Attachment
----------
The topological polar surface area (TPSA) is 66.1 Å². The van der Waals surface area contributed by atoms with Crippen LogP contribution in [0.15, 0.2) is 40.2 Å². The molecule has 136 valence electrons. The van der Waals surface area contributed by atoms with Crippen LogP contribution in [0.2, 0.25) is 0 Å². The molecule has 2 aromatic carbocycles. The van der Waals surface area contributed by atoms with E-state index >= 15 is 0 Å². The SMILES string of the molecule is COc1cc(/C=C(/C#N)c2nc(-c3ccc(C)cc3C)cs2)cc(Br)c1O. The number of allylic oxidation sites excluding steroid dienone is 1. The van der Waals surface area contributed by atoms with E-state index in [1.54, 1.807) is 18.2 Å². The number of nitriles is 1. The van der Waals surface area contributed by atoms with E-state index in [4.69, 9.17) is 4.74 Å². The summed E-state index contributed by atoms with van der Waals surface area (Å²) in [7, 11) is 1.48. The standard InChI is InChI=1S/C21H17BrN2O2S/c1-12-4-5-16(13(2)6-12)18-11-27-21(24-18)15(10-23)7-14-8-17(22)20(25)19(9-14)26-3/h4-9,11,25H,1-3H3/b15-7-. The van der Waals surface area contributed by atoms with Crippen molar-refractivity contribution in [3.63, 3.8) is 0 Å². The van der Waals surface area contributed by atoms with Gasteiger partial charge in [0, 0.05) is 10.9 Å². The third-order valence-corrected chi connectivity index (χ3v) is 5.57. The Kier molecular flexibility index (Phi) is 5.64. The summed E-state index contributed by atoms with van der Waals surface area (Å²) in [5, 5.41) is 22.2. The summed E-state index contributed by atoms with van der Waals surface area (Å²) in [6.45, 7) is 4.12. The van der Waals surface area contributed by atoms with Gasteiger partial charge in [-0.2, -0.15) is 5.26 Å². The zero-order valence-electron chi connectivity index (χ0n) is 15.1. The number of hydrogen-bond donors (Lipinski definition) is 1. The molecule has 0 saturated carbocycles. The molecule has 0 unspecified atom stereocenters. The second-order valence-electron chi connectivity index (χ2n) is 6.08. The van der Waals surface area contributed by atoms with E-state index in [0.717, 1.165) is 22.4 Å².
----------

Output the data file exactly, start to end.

The topological polar surface area (TPSA) is 66.1 Å². The van der Waals surface area contributed by atoms with Crippen LogP contribution in [0.15, 0.2) is 40.2 Å². The molecule has 136 valence electrons. The van der Waals surface area contributed by atoms with Crippen LogP contribution in [0.2, 0.25) is 0 Å². The molecule has 2 aromatic carbocycles. The van der Waals surface area contributed by atoms with E-state index >= 15 is 0 Å². The SMILES string of the molecule is COc1cc(/C=C(/C#N)c2nc(-c3ccc(C)cc3C)cs2)cc(Br)c1O. The number of allylic oxidation sites excluding steroid dienone is 1. The van der Waals surface area contributed by atoms with E-state index in [1.54, 1.807) is 18.2 Å². The number of nitriles is 1. The van der Waals surface area contributed by atoms with E-state index in [4.69, 9.17) is 4.74 Å². The summed E-state index contributed by atoms with van der Waals surface area (Å²) in [7, 11) is 1.48. The standard InChI is InChI=1S/C21H17BrN2O2S/c1-12-4-5-16(13(2)6-12)18-11-27-21(24-18)15(10-23)7-14-8-17(22)20(25)19(9-14)26-3/h4-9,11,25H,1-3H3/b15-7-. The van der Waals surface area contributed by atoms with Crippen molar-refractivity contribution in [3.63, 3.8) is 0 Å². The van der Waals surface area contributed by atoms with Gasteiger partial charge in [0, 0.05) is 10.9 Å². The third-order valence-corrected chi connectivity index (χ3v) is 5.57. The Kier molecular flexibility index (Phi) is 5.64. The summed E-state index contributed by atoms with van der Waals surface area (Å²) in [5, 5.41) is 22.2. The summed E-state index contributed by atoms with van der Waals surface area (Å²) in [6.45, 7) is 4.12. The van der Waals surface area contributed by atoms with Gasteiger partial charge in [-0.2, -0.15) is 5.26 Å². The zero-order valence-electron chi connectivity index (χ0n) is 15.1. The number of hydrogen-bond donors (Lipinski definition) is 1. The molecule has 0 saturated carbocycles. The molecule has 0 unspecified atom stereocenters. The second-order valence-electron chi connectivity index (χ2n) is 6.08. The van der Waals surface area contributed by atoms with E-state index in [0.717, 1.165) is 22.4 Å².